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Walking in a Winter-Working-Connections-Land


Next month, the National Convergence Technology Center (CTC) will be hosting its fourth Winter Working Connections training event for IT/convergence faculty.  The event will run December 16-18, 2013.  If you haven’t yet registered, there is still time to book your seat.  We’d love to have you join us.

Winter Working Connections is a smaller cousin of our Summer Working Connections flagship event that runs every July.  Unlike Summer’s five days of training covering multiple concurrent tracks and drawing almost 100 attendees, Winter is just two and a half days of training covering fewer concurrent tracks.

We often get asked how we determine which tracks to offer.   This Winter’s slate highlights the different ways a Working Connection track can be selected.

VDI in a Box

“VDI in a Box” hit our radar when it got a good response to end-of-program surveys at two Summer Working Connections events in Michigan and Florida.  We always ask outgoing attendees what topics they’d like to see next time and “VDI in a Box” got a number of votes.   More and more, it seems, virtualization is an essential element to any network.   Even better, this VDI class was developed by one of the National CTC’s partner schools – Florida State College at Jacksonville.   Our plans were further validated when we got an enthusiastic reaction from our leadership team after detailing the curriculum on one of our bi-monthly conference calls.  If the leadership teams seemed intrigued by the content, we figured there was an audience out there.  This track will provide hands-on instruction using Citrix® VDI-in-a-Box™, an all-in-one virtual desktop infrastructure (VDI) solution designed to simplify and streamline virtual desktops.

 Reaching Future Students with STEM Summer Camps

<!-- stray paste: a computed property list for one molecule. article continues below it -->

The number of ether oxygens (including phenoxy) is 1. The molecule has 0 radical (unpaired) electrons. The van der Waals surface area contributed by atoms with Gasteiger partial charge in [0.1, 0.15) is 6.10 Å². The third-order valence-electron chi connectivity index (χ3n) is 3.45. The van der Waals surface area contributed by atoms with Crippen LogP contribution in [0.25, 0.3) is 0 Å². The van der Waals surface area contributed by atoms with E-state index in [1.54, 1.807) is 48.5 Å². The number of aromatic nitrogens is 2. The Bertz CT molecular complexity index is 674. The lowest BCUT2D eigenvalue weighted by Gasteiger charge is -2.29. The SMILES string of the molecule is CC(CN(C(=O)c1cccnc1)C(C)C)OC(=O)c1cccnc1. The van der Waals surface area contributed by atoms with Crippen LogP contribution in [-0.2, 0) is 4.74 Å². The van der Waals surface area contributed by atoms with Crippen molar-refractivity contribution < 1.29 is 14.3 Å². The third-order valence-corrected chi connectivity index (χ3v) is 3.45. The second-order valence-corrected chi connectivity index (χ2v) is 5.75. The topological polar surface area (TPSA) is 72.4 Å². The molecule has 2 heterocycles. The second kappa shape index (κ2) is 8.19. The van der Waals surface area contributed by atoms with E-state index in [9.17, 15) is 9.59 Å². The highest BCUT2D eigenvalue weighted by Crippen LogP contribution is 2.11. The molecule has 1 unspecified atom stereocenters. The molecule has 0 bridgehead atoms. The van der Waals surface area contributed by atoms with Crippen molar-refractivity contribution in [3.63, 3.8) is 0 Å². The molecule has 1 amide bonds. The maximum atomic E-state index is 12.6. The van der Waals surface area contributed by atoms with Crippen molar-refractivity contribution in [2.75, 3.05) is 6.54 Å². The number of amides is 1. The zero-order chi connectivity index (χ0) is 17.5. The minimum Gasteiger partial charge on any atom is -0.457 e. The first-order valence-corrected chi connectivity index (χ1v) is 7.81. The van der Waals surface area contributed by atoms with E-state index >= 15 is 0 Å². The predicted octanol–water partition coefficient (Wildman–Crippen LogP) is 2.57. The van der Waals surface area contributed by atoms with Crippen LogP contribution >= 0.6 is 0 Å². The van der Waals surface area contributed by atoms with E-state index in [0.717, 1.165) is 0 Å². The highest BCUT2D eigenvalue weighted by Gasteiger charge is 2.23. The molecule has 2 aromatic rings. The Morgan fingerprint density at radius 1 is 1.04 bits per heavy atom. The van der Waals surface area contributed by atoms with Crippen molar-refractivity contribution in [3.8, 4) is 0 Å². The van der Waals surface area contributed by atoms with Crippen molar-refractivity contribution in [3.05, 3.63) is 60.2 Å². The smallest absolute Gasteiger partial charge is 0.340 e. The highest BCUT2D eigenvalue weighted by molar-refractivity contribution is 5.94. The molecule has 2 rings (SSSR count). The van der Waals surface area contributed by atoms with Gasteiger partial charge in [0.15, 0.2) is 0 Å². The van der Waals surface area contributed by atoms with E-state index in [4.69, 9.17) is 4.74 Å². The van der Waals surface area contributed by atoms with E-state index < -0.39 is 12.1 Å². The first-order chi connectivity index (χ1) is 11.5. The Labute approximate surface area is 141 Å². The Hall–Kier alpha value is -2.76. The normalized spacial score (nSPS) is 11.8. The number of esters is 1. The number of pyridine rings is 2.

“Reaching Future Students with STEM Summer Camps” isn’t the sort of technology-driven track we typically offer at Working Connections.  But with a shorter Winter schedule that can’t always support an in-depth technology topic, there is a unique opportunity to provide instruction on broader topics and best practices.   The National CTC has two partner schools with a lot of experience organizing successful STEM camps (Fox Valley Technical College and the University of North Texas).  We’d long discussed the possibility of trying to deliver their expertise to a larger audience because of the growing need among K-12 and community colleges to develop strong pipelines of STEM students at earlier and earlier ages – especially among females.   We hoped this track might tap into that need.  This track will use existing programs to provide a framework and resources for attendees to design STEM summer camps and workshops.  This will include, among other topics, a discussion of materials, costs, equipment, and recruiting.

 Junos as a Second Language

“Junos as a Second Language” was a suggestion from our business partner at Juniper.  We have had Juniper tracks in the past, but this year the company is offering a free JNCIA certification to attendees in the track.  Attendees will stay a couple of hours past lunch on Wednesday to take the exam, but getting certified will be worth the extra time involved.  We have gotten good feedback from faculty members who have taken training from Juniper and other business partners in the past, and we believe this year’s offering will be just as successful.

 Intro to Windows Command Line and PowerShell 3.0

 “Intro to Windows Command Line and PowerShell 3.0” has perhaps the most interesting backstory.  This track evolved out of a grassroots discussion during the Summer Working Connections track covering Windows Server 2012.  That class required some level of Command Line and PowerShell knowledge and most of the attendees were rusty on those skills.  The question was then posed to us: why not offer a track that provides an overview “brush up” on Command Line and PowerShell?  The attendee who posed the question volunteered to teach it.   This was not a topic on our internal list of possible topics.  That 16 people registered for this track (making it by far the most popular track) has surprised us.  It’s a good reminder that sometimes you have to follow the needs of the faculty rather than try and lead the way.  This track provides attendees with a background on the roots of command line interfaces and core skills in the Windows CLI.  GUI (graphical user interface, aka “point and click”) makes computers usable for the populace, but the command line is the IT professional’s power tool-kit.

Selecting Working Connections tracks is both art and science.  You conduct your market research, survey your past attendees, talk to your educator peers and business contacts, and make your best guess.  But there are human factors involved that you can’t always predict.  Not every track pulls in attendees.  We have had to cancel tracks that weren’t pulling in enough attendees to make it worth the expense.

But this Winter, we’re happy to say that all four tracks will run as scheduled!  This time around, we chose wisely.

What leads you to offer the curriculum you offer?

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